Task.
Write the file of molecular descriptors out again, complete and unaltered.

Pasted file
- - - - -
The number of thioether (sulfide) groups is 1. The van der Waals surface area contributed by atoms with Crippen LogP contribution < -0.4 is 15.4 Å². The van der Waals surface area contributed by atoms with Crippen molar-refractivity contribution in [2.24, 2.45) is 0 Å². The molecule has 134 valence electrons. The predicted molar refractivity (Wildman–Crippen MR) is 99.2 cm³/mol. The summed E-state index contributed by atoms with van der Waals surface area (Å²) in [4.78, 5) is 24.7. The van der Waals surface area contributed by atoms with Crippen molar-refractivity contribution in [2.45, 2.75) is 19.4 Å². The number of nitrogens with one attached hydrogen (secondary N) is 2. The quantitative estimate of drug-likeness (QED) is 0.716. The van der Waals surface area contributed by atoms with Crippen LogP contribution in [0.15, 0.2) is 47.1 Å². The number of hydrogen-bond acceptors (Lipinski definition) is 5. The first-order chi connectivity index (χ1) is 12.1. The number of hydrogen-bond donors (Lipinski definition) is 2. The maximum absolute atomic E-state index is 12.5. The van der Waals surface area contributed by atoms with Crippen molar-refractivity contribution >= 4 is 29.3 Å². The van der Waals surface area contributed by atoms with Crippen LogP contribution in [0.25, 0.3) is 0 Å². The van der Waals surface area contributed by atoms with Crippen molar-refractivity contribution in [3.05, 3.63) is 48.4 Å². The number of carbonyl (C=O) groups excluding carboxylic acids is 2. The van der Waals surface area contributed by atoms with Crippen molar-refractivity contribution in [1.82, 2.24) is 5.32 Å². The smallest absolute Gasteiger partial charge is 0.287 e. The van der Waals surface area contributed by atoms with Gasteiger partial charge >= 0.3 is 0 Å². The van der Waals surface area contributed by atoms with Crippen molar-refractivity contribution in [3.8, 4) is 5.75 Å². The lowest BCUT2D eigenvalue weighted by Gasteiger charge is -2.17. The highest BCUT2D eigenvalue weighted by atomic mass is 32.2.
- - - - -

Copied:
The number of thioether (sulfide) groups is 1. The van der Waals surface area contributed by atoms with Crippen LogP contribution < -0.4 is 15.4 Å². The van der Waals surface area contributed by atoms with Crippen molar-refractivity contribution in [2.24, 2.45) is 0 Å². The molecule has 134 valence electrons. The predicted molar refractivity (Wildman–Crippen MR) is 99.2 cm³/mol. The summed E-state index contributed by atoms with van der Waals surface area (Å²) in [4.78, 5) is 24.7. The van der Waals surface area contributed by atoms with Crippen molar-refractivity contribution in [2.45, 2.75) is 19.4 Å². The number of nitrogens with one attached hydrogen (secondary N) is 2. The quantitative estimate of drug-likeness (QED) is 0.716. The van der Waals surface area contributed by atoms with Crippen LogP contribution in [0.15, 0.2) is 47.1 Å². The number of hydrogen-bond acceptors (Lipinski definition) is 5. The first-order chi connectivity index (χ1) is 12.1. The number of hydrogen-bond donors (Lipinski definition) is 2. The maximum absolute atomic E-state index is 12.5. The van der Waals surface area contributed by atoms with Crippen molar-refractivity contribution >= 4 is 29.3 Å². The van der Waals surface area contributed by atoms with Crippen LogP contribution in [0.25, 0.3) is 0 Å². The van der Waals surface area contributed by atoms with Crippen molar-refractivity contribution in [3.05, 3.63) is 48.4 Å². The number of carbonyl (C=O) groups excluding carboxylic acids is 2. The van der Waals surface area contributed by atoms with Crippen molar-refractivity contribution in [1.82, 2.24) is 5.32 Å². The smallest absolute Gasteiger partial charge is 0.287 e. The van der Waals surface area contributed by atoms with Gasteiger partial charge >= 0.3 is 0 Å². The van der Waals surface area contributed by atoms with Crippen molar-refractivity contribution in [3.8, 4) is 5.75 Å². The lowest BCUT2D eigenvalue weighted by Gasteiger charge is -2.17. The highest BCUT2D eigenvalue weighted by atomic mass is 32.2.